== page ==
By Kristin Stanberry
In recent years, many famous and successful adults have gone public about their learning struggles, attributing a wide range of difficulties to dyslexia. The good news: This type of publicity raises public awareness of learning disabilities, which currently affect nearly 15 percent of Americans, according to the National Institute of Child and Human Development. The downside to widespread publicity: The media, medicine, science, educators, and the law describe and define dyslexia in many different ways, making it hard for parents to gain a clear understanding of what dyslexia really is. In this article, we'll explore the current state of confusion and offer some straight talk about dyslexia.
Dyslexia is a specific learning disability that is neurological in origin. It is characterized by difficulties with accurate and/or fluent word recognition and by poor spelling and decoding abilities. These difficulties typically result from a deficit in the phonological component of language that is often unexpected in relation to other cognitive abilities and the provision of effective classroom instruction. Secondary consequences may include problems in reading comprehension and reduced reading experience that can impede growth of vocabulary and background knowledge. (Adopted by the IDA Board in November 2002 and by the National Institutes of Health in 2002.)
The Learning Disabilities Association of America (LDA) defines dyslexia as a learning disability in the area of reading.
These organizations point out that the term dyslexia is defined in many different ways. While reading is the primary problem, some definitions of dyslexia also include difficulties with:
With this definition in mind, let's explore the confusion that exists on this subject by looking at how various professions view the problem.
The cause and effect of dyslexia are of concern and interest to doctors and research scientists. Interestingly, the Diagnostic and Statistical Manual of Mental Disorders (DSM-IV™), published by the American Psychiatric Association, makes no reference to dyslexia. It does, however, include conditions called "reading disorder," "expressive language disorder," and "disorder of written expression" — all of which might fall under the umbrella of dyslexia.
On the research side, however, many well-known neurologists and scientists who conduct brain research tend to use the term "dyslexia." For example, Drs. Bennett and Sally Shaywitz, co-directors of the National Institutes of Child Health and Human Development's Yale Center for the Study of Learning and Attention, use functional magnetic resonance imaging (fMRI) to study brain activity during reading tasks. Their work has helped establish the neurological basis for the disorder they call dyslexia.
Many educators don't use the term dyslexia. They talk instead about specific learning disabilities or language processing disorders because, they point out, dyslexia is a broad term which isn't very helpful in developing a targeted educational program to meet a child's individual needs. Teachers believe that by pinpointing exactly where the breakdown occurs in a child's language processing (e.g., word recognition/decoding), they can choose the most effective instruction and assistance for the child.
Public schools are guided and governed by education law. How does the law define dyslexia? Both the Individuals with Disabilities Education Act (IDEA) and the Code of Federal Regulations for public education name dyslexia as one example of a specific learning disability. Let's take a closer look at the law:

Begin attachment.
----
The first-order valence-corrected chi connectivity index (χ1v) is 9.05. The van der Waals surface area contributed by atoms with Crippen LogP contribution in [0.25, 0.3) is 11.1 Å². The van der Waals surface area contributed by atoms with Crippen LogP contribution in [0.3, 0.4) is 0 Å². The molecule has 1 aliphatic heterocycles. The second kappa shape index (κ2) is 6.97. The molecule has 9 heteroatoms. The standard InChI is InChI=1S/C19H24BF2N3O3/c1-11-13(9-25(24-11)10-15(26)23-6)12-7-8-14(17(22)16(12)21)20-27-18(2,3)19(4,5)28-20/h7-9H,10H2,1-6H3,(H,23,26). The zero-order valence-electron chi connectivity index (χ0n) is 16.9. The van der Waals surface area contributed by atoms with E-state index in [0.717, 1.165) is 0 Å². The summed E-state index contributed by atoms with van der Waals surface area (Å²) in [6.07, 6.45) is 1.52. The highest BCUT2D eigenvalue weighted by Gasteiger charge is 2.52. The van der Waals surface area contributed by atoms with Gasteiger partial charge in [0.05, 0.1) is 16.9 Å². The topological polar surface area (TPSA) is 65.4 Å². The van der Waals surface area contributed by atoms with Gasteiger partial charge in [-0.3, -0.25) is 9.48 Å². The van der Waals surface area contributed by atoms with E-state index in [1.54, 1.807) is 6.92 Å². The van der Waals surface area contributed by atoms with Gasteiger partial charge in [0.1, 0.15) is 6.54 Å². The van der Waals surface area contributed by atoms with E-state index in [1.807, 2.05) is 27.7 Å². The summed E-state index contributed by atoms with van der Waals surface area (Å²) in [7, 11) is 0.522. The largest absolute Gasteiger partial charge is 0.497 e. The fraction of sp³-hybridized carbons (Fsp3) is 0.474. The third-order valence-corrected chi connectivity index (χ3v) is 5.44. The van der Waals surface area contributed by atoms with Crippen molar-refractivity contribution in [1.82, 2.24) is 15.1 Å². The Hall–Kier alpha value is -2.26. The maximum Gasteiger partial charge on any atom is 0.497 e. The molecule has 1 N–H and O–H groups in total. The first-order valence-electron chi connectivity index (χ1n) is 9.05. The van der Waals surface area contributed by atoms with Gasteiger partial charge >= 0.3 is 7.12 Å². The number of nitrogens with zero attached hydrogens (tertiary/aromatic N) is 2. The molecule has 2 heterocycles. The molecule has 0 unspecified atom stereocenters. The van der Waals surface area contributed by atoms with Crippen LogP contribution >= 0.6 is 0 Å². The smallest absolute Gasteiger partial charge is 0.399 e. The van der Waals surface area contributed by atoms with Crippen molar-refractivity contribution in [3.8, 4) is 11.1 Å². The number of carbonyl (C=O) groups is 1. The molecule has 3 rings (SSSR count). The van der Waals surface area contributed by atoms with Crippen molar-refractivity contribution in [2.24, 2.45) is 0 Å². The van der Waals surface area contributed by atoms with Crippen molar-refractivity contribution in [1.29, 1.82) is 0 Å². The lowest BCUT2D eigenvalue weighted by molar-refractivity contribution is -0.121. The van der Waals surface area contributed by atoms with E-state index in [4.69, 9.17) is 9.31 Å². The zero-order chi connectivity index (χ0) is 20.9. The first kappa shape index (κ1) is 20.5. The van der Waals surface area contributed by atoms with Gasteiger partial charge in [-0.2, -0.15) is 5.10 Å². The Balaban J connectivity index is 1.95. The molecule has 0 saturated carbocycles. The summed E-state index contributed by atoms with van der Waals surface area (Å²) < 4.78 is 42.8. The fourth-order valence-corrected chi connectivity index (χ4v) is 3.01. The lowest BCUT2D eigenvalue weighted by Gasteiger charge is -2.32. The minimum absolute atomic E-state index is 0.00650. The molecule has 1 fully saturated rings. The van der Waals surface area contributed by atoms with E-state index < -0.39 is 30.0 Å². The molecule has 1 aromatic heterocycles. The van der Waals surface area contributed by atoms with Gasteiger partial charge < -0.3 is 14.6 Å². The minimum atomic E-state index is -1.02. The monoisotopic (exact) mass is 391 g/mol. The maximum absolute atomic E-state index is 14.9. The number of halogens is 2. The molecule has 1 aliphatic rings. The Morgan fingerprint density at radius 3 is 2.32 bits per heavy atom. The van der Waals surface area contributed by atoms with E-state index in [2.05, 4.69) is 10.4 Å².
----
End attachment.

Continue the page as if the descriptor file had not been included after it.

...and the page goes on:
Both IDEA and Federal Code (300.7) currently define specific learning disability as: "a disorder in one or more of the basic psychological processes involved in understanding or in using language, spoken or written, that may manifest itself in imperfect ability to listen, think, write, read, write, spell, or to do mathematical calculations, including conditions such as perceptual disabilities, brain injury, minimal brain dysfunction, dyslexia, and developmental aphasia. This term does not include children who have learning problems that are primarily the result of visual, hearing, or motor disabilities; mental retardation; or environmental, cultural or economic disadvantage."
The conditions named in this federal law are very general, each one encompassing several specific disorders. Many educators — and most major advocacy groups — consider these legal terms and definitions outdated and impractical. So, while the law stands, the language and definitions it contains aren't always used by the very professionals to whom they apply.
As you can see, dyslexia is portrayed and defined in a variety of ways — in the media, education law, medicine, science, and schools. These definitions are often inconsistent and incomplete. Many parents seeking help for their children with learning problems are understandably confused about dyslexia. Consider a comment one mother made:
"My daughter is in special education and has an IEP. I'm convinced she has dyslexia. But the resource specialist at her school says they don't even test for dyslexia!"
Parents grow frustrated with their children's school districts, when, in many cases, they're simply using different terminology than the educators they're trying to work with.
By now you have some context for the variety of ways the term "dyslexia" is used. How can you cut through the confusion and get help for your child? Here are some suggestions:
It's likely that the media portrayal and public perception of dyslexia will remain confusing for years to come. Our advice: Don't waste time and energy reacting to what you see as misinformation in the press! Instead, invest your energy in getting the straight story from the people and resources that can directly help your child.
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